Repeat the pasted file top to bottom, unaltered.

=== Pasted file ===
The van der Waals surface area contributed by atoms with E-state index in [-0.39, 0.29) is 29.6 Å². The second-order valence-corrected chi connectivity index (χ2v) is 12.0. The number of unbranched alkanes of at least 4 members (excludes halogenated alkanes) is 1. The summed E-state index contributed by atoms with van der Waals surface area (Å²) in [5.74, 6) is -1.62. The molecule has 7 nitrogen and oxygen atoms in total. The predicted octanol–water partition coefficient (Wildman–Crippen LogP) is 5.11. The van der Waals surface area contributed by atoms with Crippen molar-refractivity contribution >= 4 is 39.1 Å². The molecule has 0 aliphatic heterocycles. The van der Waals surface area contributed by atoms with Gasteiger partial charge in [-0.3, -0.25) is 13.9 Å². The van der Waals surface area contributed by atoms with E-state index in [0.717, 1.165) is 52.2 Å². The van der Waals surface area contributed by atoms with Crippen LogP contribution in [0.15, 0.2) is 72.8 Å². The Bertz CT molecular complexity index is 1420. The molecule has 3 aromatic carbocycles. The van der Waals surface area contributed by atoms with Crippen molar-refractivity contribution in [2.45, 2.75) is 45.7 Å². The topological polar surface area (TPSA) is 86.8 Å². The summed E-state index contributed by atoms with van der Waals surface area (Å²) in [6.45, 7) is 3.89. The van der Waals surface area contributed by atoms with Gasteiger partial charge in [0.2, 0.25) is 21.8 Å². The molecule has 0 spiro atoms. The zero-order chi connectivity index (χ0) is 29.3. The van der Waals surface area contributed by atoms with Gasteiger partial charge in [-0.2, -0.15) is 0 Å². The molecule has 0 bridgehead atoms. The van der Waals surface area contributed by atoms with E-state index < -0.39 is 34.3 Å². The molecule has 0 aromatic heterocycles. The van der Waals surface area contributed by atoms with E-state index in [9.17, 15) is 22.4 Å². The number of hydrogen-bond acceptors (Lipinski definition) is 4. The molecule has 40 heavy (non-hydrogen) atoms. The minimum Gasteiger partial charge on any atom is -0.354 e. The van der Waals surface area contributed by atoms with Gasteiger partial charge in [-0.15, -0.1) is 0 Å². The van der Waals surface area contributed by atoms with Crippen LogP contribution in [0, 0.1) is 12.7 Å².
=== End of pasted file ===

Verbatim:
The van der Waals surface area contributed by atoms with E-state index in [-0.39, 0.29) is 29.6 Å². The second-order valence-corrected chi connectivity index (χ2v) is 12.0. The number of unbranched alkanes of at least 4 members (excludes halogenated alkanes) is 1. The summed E-state index contributed by atoms with van der Waals surface area (Å²) in [5.74, 6) is -1.62. The molecule has 7 nitrogen and oxygen atoms in total. The predicted octanol–water partition coefficient (Wildman–Crippen LogP) is 5.11. The van der Waals surface area contributed by atoms with Crippen molar-refractivity contribution >= 4 is 39.1 Å². The molecule has 0 aliphatic heterocycles. The van der Waals surface area contributed by atoms with Gasteiger partial charge in [-0.3, -0.25) is 13.9 Å². The van der Waals surface area contributed by atoms with E-state index in [0.717, 1.165) is 52.2 Å². The van der Waals surface area contributed by atoms with Crippen LogP contribution in [0.15, 0.2) is 72.8 Å². The Bertz CT molecular complexity index is 1420. The molecule has 3 aromatic carbocycles. The van der Waals surface area contributed by atoms with Crippen molar-refractivity contribution in [2.45, 2.75) is 45.7 Å². The topological polar surface area (TPSA) is 86.8 Å². The summed E-state index contributed by atoms with van der Waals surface area (Å²) in [6.45, 7) is 3.89. The van der Waals surface area contributed by atoms with Gasteiger partial charge in [0.2, 0.25) is 21.8 Å². The molecule has 0 spiro atoms. The zero-order chi connectivity index (χ0) is 29.3. The van der Waals surface area contributed by atoms with Gasteiger partial charge in [-0.2, -0.15) is 0 Å². The molecule has 0 bridgehead atoms. The van der Waals surface area contributed by atoms with E-state index < -0.39 is 34.3 Å². The molecule has 0 aromatic heterocycles. The van der Waals surface area contributed by atoms with E-state index in [9.17, 15) is 22.4 Å². The number of hydrogen-bond acceptors (Lipinski definition) is 4. The molecule has 40 heavy (non-hydrogen) atoms. The minimum Gasteiger partial charge on any atom is -0.354 e. The van der Waals surface area contributed by atoms with Gasteiger partial charge in [-0.15, -0.1) is 0 Å². The van der Waals surface area contributed by atoms with Crippen LogP contribution in [0, 0.1) is 12.7 Å².